"Oh what?" I thought. I realize i'm a bit more hyper-sensitive to discrimination than the average person so i thought i might be reading into it. I kept up a friendly demeanor. As she starting ringing up my purchases i realized the items weren't going through as 50% off. I told her so. To which she responded, "Ugh! Of course!" Here i couldn't help but wonder what she meant by "of course." Did she mean, "Of course, you're Jewish, buying Jew products, Jews are cheap, and you want a discount!" Or did she mean "Of course, way to hold up the line, lady!" I would have absolutely defaulted to the latter had i not been in line after the other two shoppers that held the line up for WAY longer than me. One waited on a price check that took 10 minutes and the other paid with a personal check... The cashier's "of course" could have been in reference to customers always having an issue in her line... or it could have been anti-semitic. There's no real way to know.
I told her, "there's a sign, right there, it says '50% off,' i can see it from here"
"I can't see it! I don't have my glasses" She snapped back
"Oh ok, sorry about that... do you think you can ask someone to check, please?" I was half upset at being treated so rudely, half still wondering if i was reading into it more than i should.
She asked the manager to check and wouldn't make eye contact with me while we waited. The manager told her it was, indeed, 50% off and she rung me up. I paid for my purchases and said "Happy holidays" as i walked away. She grunted back, "Merry Christmas!"
Ok, i get it, there are people who think it's all my fault they can't have Christmas trees up in public places and have to wish each other "happy holidays" instead of "merry Christmas." But honestly, living in a predominantly Christian country i am WAY beyond carrying if someone wishes me a "merry Christmas." I don't correct them, i don't wish them a "happy Chanukah" back, and i certainly am not bothered by it. I swear, I don't interfere with your Christmas spirit. I sing along to carols on star 99.9, i wear lots of red, and i really love eggnog. Though i avoid the malls this time of year like the plague, i am very not bothered by Christmas spirit, in fact, i enjoy it when (IF) people are slightly nicer to one another. I wonder if that's what the cashier was annoyed by? That i had the audacity to shop in the Christmas Tree Shop and purchase only Chanukah items! Maybe it wasn't Jews she had a problem with but me, for representing the politically correctidness that she now has to trouble herself with? Who knows. I don't. Because maybe she was just anti-semitic.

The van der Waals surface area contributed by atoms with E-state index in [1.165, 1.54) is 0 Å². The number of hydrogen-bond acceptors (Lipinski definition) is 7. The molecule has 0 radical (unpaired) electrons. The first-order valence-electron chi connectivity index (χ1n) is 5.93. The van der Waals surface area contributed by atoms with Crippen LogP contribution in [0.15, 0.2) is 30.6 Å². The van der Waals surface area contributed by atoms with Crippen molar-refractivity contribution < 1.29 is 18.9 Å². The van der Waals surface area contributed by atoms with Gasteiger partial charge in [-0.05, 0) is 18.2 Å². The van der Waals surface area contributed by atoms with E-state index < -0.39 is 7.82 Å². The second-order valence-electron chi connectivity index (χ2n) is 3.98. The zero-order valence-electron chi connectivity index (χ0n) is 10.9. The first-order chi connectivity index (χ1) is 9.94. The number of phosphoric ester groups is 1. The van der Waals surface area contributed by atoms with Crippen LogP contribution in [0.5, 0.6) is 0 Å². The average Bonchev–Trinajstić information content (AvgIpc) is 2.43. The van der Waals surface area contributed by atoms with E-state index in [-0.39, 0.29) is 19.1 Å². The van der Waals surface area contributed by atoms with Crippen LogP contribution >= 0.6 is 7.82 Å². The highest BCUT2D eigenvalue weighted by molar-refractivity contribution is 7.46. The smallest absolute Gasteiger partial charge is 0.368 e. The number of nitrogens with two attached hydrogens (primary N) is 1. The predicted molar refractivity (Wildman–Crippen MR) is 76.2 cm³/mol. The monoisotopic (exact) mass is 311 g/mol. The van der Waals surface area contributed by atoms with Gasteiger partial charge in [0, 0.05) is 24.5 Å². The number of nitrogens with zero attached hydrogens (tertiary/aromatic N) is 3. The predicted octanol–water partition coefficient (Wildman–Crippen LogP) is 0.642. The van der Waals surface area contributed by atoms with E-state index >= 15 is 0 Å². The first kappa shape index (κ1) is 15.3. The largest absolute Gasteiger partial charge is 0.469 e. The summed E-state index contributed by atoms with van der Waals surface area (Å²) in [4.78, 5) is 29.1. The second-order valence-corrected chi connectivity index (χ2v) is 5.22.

Either way, treating me differently, and rudely, for being Jewish was wrong and discriminatory - i don't care what her rationale for it was. I wish i had the chutzpah* to have said something, or to have asked to speak with a manager. But again, i couldn't tell if i was being overly sensitive or if it was prejudice at its best. But i guess that's a lot of what discrimination is. Trying to figure out why what happened is wrong and how to rationalize it.
The only other time i was taken aback by blatant antisemitism was the first week of college, freshman year. We went to the dining hall with some new friends from the floor and one of them told a Holocaust joke. I just sat there, baffled that people still did this. I grew up in a very Jewish community, these types of things didn't happen. Everyone laughed until one of my gentile** friends from high school said, "that's not funny." The person who told the joke said, "yes it is! It's just a joke." And my friend said, "No, it's not. Not when you have a Jewish person sitting at the table, and not ever in general." They never said anything anti-semitic around me again for the four years i knew them.
I walked away from the Christmas Tree Shop experience thinking, "yes that sucked, but it's pretty easy for me to hide being Jewish if i really needed to, like if my life was in danger." Many other minorities don't have this option.
*chutzpah: gall, brazen nerve, effrontery, guts.